Edited By Eamon Maher
This collection of essays, largely the fruit of two workshops organised under the auspices of the Humanities Institute of Ireland at University College Dublin and the National Centre for Franco-Irish Studies in the Institute of Technology, Tallaght, explores how globalisation has taken such a firm hold on Irish society and provides a cultural perspective on the phenomenon. The book is divided into two sections. The first examines various manifestations of globalisation in Irish society whereas the second focuses on literary representations of globalisation. The contributors, acknowledged experts in the areas of cultural theory, religion, sociology and literature, offer a panoply of viewpoints of Ireland’s interaction with globalisation.
Introduction Eamon Maher 1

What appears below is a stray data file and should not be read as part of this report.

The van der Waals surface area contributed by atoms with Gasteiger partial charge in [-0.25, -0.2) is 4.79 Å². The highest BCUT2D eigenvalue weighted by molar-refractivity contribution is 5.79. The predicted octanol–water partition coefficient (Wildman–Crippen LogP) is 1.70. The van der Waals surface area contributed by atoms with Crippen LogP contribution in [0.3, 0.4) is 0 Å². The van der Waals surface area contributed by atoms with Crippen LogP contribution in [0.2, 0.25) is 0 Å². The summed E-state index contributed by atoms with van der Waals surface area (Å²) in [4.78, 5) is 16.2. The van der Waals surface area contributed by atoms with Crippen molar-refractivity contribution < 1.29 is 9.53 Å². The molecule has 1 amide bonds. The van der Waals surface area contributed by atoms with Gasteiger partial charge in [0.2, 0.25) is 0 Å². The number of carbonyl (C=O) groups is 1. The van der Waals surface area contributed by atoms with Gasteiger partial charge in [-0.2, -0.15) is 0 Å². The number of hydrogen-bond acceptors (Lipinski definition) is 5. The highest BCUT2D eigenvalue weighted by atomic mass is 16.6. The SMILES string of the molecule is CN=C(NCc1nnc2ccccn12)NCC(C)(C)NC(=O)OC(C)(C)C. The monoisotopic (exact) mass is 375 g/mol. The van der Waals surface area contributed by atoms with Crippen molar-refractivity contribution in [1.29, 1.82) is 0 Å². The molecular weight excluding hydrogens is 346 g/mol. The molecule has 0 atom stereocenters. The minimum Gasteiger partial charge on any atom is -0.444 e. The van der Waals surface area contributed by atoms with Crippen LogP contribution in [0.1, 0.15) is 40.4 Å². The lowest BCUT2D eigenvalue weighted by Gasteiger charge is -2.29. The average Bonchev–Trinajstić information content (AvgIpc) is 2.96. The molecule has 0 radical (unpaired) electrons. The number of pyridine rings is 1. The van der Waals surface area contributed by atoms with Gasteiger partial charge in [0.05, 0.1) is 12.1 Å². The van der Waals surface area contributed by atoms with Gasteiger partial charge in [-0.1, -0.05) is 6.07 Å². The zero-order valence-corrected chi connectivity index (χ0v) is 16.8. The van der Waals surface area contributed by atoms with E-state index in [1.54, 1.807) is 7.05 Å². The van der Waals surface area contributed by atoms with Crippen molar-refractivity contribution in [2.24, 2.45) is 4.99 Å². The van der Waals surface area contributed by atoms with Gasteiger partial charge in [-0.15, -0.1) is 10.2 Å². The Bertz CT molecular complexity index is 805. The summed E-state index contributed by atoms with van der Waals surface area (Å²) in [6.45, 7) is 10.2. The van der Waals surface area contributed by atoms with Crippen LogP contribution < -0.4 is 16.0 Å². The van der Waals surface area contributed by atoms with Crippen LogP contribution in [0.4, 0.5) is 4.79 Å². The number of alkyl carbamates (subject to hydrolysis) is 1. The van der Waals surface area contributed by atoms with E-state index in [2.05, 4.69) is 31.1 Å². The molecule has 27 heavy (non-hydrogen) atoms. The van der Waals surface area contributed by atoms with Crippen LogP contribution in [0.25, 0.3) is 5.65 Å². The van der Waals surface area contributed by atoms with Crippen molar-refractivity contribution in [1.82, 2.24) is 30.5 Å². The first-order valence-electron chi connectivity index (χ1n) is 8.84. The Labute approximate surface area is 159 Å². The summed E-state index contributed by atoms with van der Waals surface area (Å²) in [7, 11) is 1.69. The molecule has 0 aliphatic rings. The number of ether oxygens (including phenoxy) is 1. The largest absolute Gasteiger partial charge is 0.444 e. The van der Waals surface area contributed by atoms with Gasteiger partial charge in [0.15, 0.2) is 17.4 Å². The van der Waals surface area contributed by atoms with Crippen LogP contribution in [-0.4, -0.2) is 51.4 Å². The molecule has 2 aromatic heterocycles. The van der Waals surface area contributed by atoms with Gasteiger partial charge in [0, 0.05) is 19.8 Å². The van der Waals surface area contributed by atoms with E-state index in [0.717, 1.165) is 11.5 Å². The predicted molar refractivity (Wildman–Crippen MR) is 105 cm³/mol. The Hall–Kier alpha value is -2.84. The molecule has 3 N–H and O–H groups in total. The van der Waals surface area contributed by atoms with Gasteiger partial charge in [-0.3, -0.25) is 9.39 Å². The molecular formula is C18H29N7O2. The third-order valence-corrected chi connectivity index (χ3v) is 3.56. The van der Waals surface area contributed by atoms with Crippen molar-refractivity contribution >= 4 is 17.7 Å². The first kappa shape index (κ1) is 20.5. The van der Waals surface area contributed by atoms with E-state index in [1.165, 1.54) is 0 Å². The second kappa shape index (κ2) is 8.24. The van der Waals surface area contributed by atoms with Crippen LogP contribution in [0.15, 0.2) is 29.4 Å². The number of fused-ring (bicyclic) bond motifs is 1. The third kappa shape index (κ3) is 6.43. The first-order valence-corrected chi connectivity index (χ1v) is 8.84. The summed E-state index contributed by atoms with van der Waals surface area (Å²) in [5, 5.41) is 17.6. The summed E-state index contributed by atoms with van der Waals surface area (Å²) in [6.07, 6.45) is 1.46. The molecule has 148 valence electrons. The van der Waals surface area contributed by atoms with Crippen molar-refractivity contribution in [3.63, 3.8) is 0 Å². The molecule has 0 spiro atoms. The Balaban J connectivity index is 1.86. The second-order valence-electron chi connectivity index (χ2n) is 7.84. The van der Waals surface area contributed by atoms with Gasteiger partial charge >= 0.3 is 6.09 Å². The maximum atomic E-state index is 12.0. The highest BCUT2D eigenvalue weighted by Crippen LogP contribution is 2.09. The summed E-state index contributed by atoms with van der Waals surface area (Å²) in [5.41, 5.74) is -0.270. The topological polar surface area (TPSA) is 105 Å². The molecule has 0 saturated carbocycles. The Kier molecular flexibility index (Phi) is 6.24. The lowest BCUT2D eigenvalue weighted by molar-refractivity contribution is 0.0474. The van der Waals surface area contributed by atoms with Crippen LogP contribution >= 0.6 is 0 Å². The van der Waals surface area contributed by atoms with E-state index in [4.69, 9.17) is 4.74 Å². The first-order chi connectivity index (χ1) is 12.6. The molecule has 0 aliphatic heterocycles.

Introduction Eamon Maher It is a truism to state that in the space of a few decades Ireland became one of the most globalised societies in the Western world. The full ramifications of such a transformation for traditional Irish communities, religious practice, economic activity, literature and the arts, are as yet unknown. What we do know is that Ireland’s unthinking embrace of globalisation has at times had negative consequences. Unlike some other European countries, France and Germany in particular, Ireland eagerly and sometimes recklessly grasped the opportunities for material advancement afforded by the global project. The French saw more clearly than most how globalisation (which they associated with the Americanisation or McDonaldisation of the universe) posed a threat to their cultural specificity. The fact that English became the lingua franca of commerce as well as the dominant language used in the ultimate globalising technology, the internet, made the French wary of what lay ahead for their language and culture. They spoke out vocifer- ously against the pervasive use of English and the uniform acceptance of unbridled capitalist ideology. They put measures in place to support things like French literature and cinema and asserted their cultural uniqueness whenever the opportunity arose. Their independent stance had broader ramifications when in 2003, on the eve of the outbreak of the war in Iraq, the then French Minister for Foreign Affairs, Dominique de Villepin, strongly questioned the wisdom of waging war without just cause at the Security Council of the United Nations. This opposition...
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